I discovered this quite by accident while testing with a sample of Tomcat logs.
If I index them without customizing any datetime settings, there are 78,909 events.
If I index them with DATETIME_CONFIG = NONE then there are only 78,403 events.
Any ideas why?
See the following note from the spec file:
Set DATETIME_CONFIG = NONE to prevent the timestamp processor from running. When timestamp processing is off, Splunk Enterprise does not look at the text of the event for the timestamp--it instead uses the event's "time of receipt"; in other words, the time the event is received via its input. For file-based inputs, this means that Splunk Enterprise derives the event timestamp from the modification time of the input file.
The events are being combined, thus the reduced count. Also, it is probably using the file mod time and therefore certain events will be combined into one. If it's all multi-line, this could be a bit hard to figure out which events get put together. I would check the setting for your sourcetype to ensure that the props settings are correct for the events themselves.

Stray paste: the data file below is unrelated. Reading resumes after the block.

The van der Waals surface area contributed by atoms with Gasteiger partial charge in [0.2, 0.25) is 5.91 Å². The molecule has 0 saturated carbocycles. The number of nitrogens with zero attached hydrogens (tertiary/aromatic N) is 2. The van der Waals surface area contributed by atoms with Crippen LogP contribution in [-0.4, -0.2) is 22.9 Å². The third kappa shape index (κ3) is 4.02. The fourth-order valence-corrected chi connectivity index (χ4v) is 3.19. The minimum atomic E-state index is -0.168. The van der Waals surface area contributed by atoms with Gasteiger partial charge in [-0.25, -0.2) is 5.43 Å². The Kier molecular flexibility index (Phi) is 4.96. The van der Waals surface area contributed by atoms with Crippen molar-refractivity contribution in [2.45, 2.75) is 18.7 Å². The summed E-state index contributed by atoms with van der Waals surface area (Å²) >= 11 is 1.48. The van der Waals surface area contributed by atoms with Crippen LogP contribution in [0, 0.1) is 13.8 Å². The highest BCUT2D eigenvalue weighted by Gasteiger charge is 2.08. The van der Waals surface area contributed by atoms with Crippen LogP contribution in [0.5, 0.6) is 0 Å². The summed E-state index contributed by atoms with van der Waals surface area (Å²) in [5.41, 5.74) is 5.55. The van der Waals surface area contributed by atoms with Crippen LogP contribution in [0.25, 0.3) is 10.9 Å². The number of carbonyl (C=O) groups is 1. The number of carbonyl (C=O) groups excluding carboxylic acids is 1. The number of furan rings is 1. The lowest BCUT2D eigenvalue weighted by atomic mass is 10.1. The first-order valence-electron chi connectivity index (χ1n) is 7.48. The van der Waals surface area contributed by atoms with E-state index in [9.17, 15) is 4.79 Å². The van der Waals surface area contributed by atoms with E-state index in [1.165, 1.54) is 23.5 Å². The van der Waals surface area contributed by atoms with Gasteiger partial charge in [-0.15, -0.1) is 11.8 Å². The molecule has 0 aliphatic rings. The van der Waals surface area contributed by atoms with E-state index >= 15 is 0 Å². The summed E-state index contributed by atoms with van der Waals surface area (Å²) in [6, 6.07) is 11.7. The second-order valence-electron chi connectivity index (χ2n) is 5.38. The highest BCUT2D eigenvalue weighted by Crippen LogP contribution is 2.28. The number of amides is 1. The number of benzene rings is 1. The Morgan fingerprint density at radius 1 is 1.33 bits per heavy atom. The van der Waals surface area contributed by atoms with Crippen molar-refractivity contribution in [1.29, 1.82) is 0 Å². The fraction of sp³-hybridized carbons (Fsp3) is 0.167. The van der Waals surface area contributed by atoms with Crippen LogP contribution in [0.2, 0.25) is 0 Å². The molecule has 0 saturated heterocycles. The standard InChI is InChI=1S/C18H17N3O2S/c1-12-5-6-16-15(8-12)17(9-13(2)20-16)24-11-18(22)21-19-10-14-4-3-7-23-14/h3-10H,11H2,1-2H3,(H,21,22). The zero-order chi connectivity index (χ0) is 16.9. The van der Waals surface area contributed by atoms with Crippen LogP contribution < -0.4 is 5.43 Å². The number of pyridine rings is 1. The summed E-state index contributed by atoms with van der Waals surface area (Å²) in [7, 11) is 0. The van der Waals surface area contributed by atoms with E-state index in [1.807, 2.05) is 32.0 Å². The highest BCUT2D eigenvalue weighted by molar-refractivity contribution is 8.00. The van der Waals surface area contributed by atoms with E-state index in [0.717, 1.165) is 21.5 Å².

This seems like issue with your event breaking. I'm guessing you've not configured any explicit event breaking and there are some events which are multiline in you logs. Can you post your full props.conf entries (From indexer/heavy forwarder) for this sourcetype.
For reference, By default Splunk breaks the events based on timestamp (BREAK_ONLY_BEFORE_DATE = true). For better efficiency, you should configure both the event parsing (LINE_BREAKER, BREAK_ONLY_BEFORE etc ) and timestamp recognition (TIME_FORMAT, TIME_PREFIX etc)
Here are two lines from the log file. One is indexed, but the other is not. (I had to sanitize the identifiable text for security.) Only the time is different, so why was only one indexed?
2015-09-01 06:02:35 10.xx.xx.xx 10.xx.xx.xx POST /uri/Cmd.be - 200 96 0.015 'Jakarta Commons-HttpClient/3.0.1' '$Version=0; FE=1111635210.20480.0000; $Path=/' - someplace.com'
2015-09-01 06:08:50 10.xx.xx.xx 10.xx.xx.xx POST /uri/Cmd.be - 200 96 0.015 'Jakarta Commons-HttpClient/3.0.1' '$Version=0; FE=1111635210.20480.0000; $Path=/' - someplace.com'
One other thing. Tomcat is a widely adopted and used application, so are you trying to tell me that Splunk cannot handle Tomcat logs without custom props and transforms? That seems like a waste.